Computer-Assisted Medication Prescribing in the Elderly

The paper under review is ‘Use of Computer Decision Support Interventions to Improve Medication Prescribing in Older Adults: A Systematic Review’. The authors describe the scale of the problem with between 6 and 15% of elderly inpatients experiencing adverse drug events. In order to minimise this, various techniques have been used. One particular technique is the use of computer decision support (CDS) used in conjunction with electronic prescribing. The authors describe a number of variations on this ranging from looking at drug interactions through to the specifics of oral anticoagulant scheduling.

The researchers have adopted a rigorous approach in selecting papers. Firstly they used a variety of terms in their search of Embase and PubMed.  They backed this up with a hand search of the papers they had identified in the references section of the relevant papers. Within the articles they looked for clinical and prescribing outcome measures and ensured that the papers were relevant to the elderly population. After doing this, the researchers had narrowed down from 7345 articles identifed on the databse to 285 screened articles and finally 10 selected articles.

The majority of studies involved outpatient prescribing. The authors found that 80% of the selected studies identified improvements in the prescribing of medications. For instance they quote one paper which found that with the intervention of the computer warning system, there was a 22% decrease in the ‘non-preferred’ medications mainly attributable to a reduction in prescribing of older tricyclic antidepressants.

A number of the studies looked at generic prescribing in the elderly which is still important in Old Age Psychiatry. However, one of the studies, a time-series of 3718 patients, looked specifically at psychotropic medication. Interestingly the paper reported a reduction in supra-threshold prescribing together with a reduction in falls. Nevertheless there wasn’t any significant reduction in length of stay for inpatients or in change in mental status (on clinical outcome measures). Most of the studies however didn’t have clinical outcome measures.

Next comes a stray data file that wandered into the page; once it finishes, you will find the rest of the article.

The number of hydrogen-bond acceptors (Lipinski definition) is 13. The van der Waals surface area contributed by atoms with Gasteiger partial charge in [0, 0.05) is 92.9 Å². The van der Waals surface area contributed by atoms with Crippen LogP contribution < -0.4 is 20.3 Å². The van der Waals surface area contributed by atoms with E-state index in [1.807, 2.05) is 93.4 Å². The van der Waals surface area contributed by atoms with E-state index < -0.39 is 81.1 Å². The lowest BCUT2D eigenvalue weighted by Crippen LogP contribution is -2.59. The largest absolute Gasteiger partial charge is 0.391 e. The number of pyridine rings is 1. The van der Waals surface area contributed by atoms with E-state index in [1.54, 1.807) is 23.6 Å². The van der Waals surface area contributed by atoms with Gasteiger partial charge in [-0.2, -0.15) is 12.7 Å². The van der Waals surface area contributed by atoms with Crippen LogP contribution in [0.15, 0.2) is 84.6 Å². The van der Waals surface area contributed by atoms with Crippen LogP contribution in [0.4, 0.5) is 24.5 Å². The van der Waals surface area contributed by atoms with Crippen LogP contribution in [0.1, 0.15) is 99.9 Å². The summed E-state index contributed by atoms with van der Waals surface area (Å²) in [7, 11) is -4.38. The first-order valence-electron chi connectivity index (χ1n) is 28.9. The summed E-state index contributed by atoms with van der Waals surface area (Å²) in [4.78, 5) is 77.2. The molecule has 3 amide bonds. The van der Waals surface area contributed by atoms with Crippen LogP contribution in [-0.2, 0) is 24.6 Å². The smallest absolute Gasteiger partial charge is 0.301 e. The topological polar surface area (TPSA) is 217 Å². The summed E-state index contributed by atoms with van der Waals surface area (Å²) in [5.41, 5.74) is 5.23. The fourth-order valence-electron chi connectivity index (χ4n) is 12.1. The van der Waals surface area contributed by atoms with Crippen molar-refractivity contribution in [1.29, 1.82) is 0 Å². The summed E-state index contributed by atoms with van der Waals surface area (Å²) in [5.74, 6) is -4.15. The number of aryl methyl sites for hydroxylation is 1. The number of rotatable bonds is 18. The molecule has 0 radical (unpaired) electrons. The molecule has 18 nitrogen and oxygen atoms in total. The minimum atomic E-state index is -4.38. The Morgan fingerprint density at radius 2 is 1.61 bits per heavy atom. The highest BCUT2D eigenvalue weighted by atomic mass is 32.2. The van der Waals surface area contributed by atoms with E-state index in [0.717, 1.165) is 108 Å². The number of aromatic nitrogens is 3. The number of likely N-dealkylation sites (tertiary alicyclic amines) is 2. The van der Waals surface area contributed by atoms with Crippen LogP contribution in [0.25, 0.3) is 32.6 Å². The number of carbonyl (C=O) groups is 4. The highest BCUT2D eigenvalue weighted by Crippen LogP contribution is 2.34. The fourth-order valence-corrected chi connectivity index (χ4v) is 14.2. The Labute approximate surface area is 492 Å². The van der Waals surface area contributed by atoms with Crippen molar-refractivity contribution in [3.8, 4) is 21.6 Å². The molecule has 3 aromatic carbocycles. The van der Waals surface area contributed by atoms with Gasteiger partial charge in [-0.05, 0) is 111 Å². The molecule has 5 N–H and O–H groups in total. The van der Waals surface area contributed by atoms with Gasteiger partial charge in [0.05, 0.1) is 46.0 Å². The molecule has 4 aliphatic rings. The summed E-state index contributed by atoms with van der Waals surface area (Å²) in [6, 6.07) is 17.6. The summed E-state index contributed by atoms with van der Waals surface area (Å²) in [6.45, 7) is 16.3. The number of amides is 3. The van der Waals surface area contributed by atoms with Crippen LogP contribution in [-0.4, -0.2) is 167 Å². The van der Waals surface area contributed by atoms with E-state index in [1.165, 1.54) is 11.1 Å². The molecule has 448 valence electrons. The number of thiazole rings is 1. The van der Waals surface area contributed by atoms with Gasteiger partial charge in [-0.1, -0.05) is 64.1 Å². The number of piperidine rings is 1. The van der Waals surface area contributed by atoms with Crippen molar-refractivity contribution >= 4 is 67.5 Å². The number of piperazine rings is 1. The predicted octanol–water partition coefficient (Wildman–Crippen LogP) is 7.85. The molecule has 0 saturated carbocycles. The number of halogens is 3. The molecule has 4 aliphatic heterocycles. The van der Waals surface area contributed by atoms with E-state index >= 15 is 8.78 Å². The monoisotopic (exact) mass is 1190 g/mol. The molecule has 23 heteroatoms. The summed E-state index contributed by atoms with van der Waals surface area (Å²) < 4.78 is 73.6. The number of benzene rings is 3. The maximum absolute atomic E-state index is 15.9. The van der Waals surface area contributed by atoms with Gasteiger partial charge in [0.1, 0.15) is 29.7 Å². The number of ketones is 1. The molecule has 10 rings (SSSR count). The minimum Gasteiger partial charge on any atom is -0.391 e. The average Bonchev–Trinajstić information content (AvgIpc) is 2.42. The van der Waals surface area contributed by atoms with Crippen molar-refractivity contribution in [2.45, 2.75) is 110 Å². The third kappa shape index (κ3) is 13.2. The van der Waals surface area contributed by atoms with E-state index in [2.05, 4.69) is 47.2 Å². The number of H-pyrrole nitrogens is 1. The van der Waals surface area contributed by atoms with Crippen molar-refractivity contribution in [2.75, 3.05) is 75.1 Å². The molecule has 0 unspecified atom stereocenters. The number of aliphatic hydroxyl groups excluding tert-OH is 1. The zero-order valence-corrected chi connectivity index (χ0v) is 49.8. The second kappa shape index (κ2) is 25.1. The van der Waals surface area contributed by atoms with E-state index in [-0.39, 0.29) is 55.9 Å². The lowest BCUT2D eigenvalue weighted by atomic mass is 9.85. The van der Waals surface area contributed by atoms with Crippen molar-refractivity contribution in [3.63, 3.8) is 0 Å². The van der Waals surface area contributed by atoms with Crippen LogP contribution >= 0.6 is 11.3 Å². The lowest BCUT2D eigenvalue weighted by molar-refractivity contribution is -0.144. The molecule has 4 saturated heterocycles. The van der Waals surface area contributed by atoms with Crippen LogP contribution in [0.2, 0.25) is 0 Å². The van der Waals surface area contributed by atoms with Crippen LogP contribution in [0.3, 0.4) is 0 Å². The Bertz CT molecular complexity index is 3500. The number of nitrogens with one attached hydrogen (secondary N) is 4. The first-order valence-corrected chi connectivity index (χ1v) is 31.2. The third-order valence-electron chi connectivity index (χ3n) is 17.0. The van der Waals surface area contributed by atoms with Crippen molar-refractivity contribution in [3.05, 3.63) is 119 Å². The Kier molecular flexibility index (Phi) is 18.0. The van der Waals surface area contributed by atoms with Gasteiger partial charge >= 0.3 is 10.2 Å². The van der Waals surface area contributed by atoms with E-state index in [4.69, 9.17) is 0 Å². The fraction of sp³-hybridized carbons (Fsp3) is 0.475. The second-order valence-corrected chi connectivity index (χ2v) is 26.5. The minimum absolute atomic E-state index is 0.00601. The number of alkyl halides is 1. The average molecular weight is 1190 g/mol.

However in terms of prescribing measures, a number of studies showed significant benefits for computer-assisted prescribing. One of the difficulties in interpretation however, is that different packages were used and the final number of studies (10) was relatively small although having a large sample size. The heterogeneity both of sample clinical populations and prescribing packages mean that it wasn’t possible to integrate the results of the studies. The included studies are neatly summarised and this paper would provide a useful starting point for those interested in looking at computer-assisted prescribing.

Given the encouraging results there is obviously a need for further studies which include not just prescribing patterns but also clinical outcome measures. There is enough evidence here to support the consideration of computer-assisted prescribing and it would be useful for the findings on reduction in falls to b replicated.


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Yourman L, Concato J and Agostini J. Use of Computer Decision Support Interventions to Improve Medication Prescribing in Older Adults: A Systematic Review. The American Journal of Geriatric Pharmacotherapy. Vol 6. Number 2. 2008.


The comments made here represent the opinions of the author and do not represent the profession or any body/organisation. The comments made here are not meant as a source of medical advice and those seeking medical advice are advised to consult with their own doctor. The author is not responsible for the contents of any external sites that are linked to in this blog.

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